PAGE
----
The problems in our big cities aren't caused by restrictions on density and height, but by inequality.

310 88th street New York
Screen capture 310 88th street New York / Google street view

Exactly one year ago today I wrote It's time to dump the tired argument that density and height are green and sustainable. It was part of my continuing rant about Edward Glaeser and Ryan Avent and Matt Yglesias who want to get rid of height restrictions and historic preservation rules and let a thousand towers bloom. Because:

So New York YIMBY suggests that we need new towers so that nine apartments can be turned in to one house for some very wealthy single family. How about suggesting that the real problem in New York and much of America is the rise in inequality, that creates situations where nine families get pushed out for one.

screen capture zoning changeZoning application/Screen capture

How about recognizing that New York is going through a massive de-densification as the number of people per square foot continues to plummet, because the rich can afford to do this and the occupants in the nine units cannot afford to stay under such conditions.

How about recognizing that the problem here is inequality. That the very rich are getting a whole lot richer, and that the occupants of nine little apartments don't earn enough to stay in their apartments. Last year, Felix Salmon complained that development is being stifled by "nostalgists and NIMBYs." Well, call me a nostalgist and NIMBY but I don't see why the buildings we love should be knocked down so that the ultra-rich can take up all the room.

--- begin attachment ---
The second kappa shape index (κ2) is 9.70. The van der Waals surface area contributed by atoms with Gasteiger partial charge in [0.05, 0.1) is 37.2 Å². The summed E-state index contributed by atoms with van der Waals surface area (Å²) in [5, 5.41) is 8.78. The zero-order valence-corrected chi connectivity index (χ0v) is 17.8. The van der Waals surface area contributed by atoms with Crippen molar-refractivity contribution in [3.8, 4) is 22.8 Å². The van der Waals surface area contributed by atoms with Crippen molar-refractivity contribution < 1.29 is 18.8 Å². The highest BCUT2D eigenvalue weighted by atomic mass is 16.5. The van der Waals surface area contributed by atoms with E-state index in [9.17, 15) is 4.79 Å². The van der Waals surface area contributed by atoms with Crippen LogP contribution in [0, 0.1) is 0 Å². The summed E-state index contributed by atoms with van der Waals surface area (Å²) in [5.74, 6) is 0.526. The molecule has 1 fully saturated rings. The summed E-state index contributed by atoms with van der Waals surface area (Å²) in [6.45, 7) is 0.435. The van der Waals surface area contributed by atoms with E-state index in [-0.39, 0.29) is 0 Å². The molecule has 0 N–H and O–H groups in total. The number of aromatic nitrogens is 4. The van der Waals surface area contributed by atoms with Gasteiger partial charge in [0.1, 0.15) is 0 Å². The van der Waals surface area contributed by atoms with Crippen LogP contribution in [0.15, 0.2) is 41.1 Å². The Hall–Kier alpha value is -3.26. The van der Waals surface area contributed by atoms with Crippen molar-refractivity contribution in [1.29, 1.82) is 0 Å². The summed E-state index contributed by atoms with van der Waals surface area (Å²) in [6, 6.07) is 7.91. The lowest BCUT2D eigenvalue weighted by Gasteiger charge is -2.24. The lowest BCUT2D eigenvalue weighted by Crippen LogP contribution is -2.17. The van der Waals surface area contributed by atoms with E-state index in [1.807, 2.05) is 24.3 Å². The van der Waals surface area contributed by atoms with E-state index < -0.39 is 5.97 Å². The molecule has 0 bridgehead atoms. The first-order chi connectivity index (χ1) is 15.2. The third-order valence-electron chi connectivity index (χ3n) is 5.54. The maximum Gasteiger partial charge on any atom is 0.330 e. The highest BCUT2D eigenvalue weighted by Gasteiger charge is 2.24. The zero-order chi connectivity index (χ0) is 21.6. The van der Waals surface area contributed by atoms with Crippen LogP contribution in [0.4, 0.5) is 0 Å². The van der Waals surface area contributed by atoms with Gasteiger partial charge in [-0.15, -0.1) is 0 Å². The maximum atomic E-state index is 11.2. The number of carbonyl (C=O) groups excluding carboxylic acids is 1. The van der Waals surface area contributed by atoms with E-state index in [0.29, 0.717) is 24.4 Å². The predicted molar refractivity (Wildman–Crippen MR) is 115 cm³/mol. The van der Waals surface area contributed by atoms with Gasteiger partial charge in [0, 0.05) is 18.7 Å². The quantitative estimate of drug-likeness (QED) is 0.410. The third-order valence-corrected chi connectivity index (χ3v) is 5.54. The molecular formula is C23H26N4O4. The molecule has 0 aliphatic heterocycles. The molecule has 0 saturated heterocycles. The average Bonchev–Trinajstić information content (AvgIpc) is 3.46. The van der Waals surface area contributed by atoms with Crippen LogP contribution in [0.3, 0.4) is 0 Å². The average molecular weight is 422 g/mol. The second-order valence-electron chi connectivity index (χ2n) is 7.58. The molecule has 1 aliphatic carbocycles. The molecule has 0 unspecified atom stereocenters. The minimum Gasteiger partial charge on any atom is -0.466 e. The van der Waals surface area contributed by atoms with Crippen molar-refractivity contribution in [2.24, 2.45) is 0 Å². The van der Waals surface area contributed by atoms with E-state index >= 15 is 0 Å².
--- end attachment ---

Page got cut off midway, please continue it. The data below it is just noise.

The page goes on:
public dateCensus/Public Domain

I don't see why buildings have to be knocked down for sliver towers when New York City has been de-densifying for a century as families get smaller and incomes get larger and apartments get bigger. I am not suggesting that we go back to having ten to a room on the lower east side but lets not blame controls on height and density and preservation for this, it is wealth, pure and simple. Blow everything away to build tall towers and you get more wealth, not cheaper housing. You get Singapore on the Hudson.

Ryan and Matt and Ed say it's all about supply and demand, that the only way to bring housing prices down is to radically increase supply. How about looking at stopping this decrease in supply through continuing de-densification and aristocratization.

The problems in our big cities aren't caused by restrictions on density and height, but by inequality.
When nine apartments are converted into one single family house, we've got a different problem.

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